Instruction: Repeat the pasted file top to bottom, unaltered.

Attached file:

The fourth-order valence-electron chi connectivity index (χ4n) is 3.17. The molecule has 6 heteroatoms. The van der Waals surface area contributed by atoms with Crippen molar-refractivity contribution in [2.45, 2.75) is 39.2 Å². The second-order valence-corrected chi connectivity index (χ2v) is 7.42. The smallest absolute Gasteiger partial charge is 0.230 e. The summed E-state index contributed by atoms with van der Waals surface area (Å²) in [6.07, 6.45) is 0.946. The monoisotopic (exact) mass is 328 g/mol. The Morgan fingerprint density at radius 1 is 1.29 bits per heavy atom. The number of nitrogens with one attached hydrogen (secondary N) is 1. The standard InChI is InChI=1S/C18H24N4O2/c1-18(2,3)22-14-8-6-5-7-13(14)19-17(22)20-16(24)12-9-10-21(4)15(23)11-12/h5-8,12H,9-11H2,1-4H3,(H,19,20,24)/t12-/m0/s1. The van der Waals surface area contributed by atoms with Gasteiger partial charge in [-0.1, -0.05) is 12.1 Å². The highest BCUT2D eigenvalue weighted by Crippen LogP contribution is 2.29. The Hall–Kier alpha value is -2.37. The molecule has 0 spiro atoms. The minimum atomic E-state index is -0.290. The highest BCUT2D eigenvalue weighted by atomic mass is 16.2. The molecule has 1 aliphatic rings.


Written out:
The fourth-order valence-electron chi connectivity index (χ4n) is 3.17. The molecule has 6 heteroatoms. The van der Waals surface area contributed by atoms with Crippen molar-refractivity contribution in [2.45, 2.75) is 39.2 Å². The second-order valence-corrected chi connectivity index (χ2v) is 7.42. The smallest absolute Gasteiger partial charge is 0.230 e. The summed E-state index contributed by atoms with van der Waals surface area (Å²) in [6.07, 6.45) is 0.946. The monoisotopic (exact) mass is 328 g/mol. The Morgan fingerprint density at radius 1 is 1.29 bits per heavy atom. The number of nitrogens with one attached hydrogen (secondary N) is 1. The standard InChI is InChI=1S/C18H24N4O2/c1-18(2,3)22-14-8-6-5-7-13(14)19-17(22)20-16(24)12-9-10-21(4)15(23)11-12/h5-8,12H,9-11H2,1-4H3,(H,19,20,24)/t12-/m0/s1. The van der Waals surface area contributed by atoms with Gasteiger partial charge in [-0.1, -0.05) is 12.1 Å². The highest BCUT2D eigenvalue weighted by Crippen LogP contribution is 2.29. The Hall–Kier alpha value is -2.37. The molecule has 0 spiro atoms. The minimum atomic E-state index is -0.290. The highest BCUT2D eigenvalue weighted by atomic mass is 16.2. The molecule has 1 aliphatic rings.